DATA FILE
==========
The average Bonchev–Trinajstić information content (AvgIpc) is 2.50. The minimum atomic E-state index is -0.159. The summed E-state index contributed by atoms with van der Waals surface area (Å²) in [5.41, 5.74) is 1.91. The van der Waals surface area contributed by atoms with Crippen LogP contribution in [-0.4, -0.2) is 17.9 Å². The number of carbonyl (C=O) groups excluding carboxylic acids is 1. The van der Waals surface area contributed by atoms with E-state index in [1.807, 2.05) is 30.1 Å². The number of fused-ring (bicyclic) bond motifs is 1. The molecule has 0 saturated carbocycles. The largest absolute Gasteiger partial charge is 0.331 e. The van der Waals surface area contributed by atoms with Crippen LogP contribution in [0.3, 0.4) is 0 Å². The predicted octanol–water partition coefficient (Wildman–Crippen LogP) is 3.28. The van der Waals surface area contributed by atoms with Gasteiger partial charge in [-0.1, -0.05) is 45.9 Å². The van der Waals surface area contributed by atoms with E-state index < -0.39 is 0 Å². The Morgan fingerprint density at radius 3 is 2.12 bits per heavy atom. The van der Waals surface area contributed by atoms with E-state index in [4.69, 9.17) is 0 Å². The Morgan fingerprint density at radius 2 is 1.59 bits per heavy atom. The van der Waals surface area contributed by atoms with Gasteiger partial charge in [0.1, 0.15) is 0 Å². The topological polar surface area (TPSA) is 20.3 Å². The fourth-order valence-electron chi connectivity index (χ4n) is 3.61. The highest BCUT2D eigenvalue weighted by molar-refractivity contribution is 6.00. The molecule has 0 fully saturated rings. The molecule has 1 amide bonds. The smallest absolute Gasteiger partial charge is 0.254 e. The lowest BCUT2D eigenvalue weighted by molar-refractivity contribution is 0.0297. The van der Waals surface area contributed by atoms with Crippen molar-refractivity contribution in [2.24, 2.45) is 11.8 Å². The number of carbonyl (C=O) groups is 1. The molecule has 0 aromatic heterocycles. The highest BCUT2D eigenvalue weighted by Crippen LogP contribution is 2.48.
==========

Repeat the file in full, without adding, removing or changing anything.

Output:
The average Bonchev–Trinajstić information content (AvgIpc) is 2.50. The minimum atomic E-state index is -0.159. The summed E-state index contributed by atoms with van der Waals surface area (Å²) in [5.41, 5.74) is 1.91. The van der Waals surface area contributed by atoms with Crippen LogP contribution in [-0.4, -0.2) is 17.9 Å². The number of carbonyl (C=O) groups excluding carboxylic acids is 1. The van der Waals surface area contributed by atoms with E-state index in [1.807, 2.05) is 30.1 Å². The number of fused-ring (bicyclic) bond motifs is 1. The molecule has 0 saturated carbocycles. The largest absolute Gasteiger partial charge is 0.331 e. The van der Waals surface area contributed by atoms with Crippen LogP contribution in [0.3, 0.4) is 0 Å². The predicted octanol–water partition coefficient (Wildman–Crippen LogP) is 3.28. The van der Waals surface area contributed by atoms with Gasteiger partial charge in [-0.1, -0.05) is 45.9 Å². The van der Waals surface area contributed by atoms with E-state index < -0.39 is 0 Å². The Morgan fingerprint density at radius 3 is 2.12 bits per heavy atom. The van der Waals surface area contributed by atoms with E-state index in [4.69, 9.17) is 0 Å². The Morgan fingerprint density at radius 2 is 1.59 bits per heavy atom. The van der Waals surface area contributed by atoms with Gasteiger partial charge in [0.1, 0.15) is 0 Å². The topological polar surface area (TPSA) is 20.3 Å². The fourth-order valence-electron chi connectivity index (χ4n) is 3.61. The highest BCUT2D eigenvalue weighted by molar-refractivity contribution is 6.00. The molecule has 0 fully saturated rings. The molecule has 1 amide bonds. The smallest absolute Gasteiger partial charge is 0.254 e. The lowest BCUT2D eigenvalue weighted by molar-refractivity contribution is 0.0297. The van der Waals surface area contributed by atoms with Crippen molar-refractivity contribution in [2.24, 2.45) is 11.8 Å². The number of carbonyl (C=O) groups is 1. The molecule has 0 aromatic heterocycles. The highest BCUT2D eigenvalue weighted by Crippen LogP contribution is 2.48.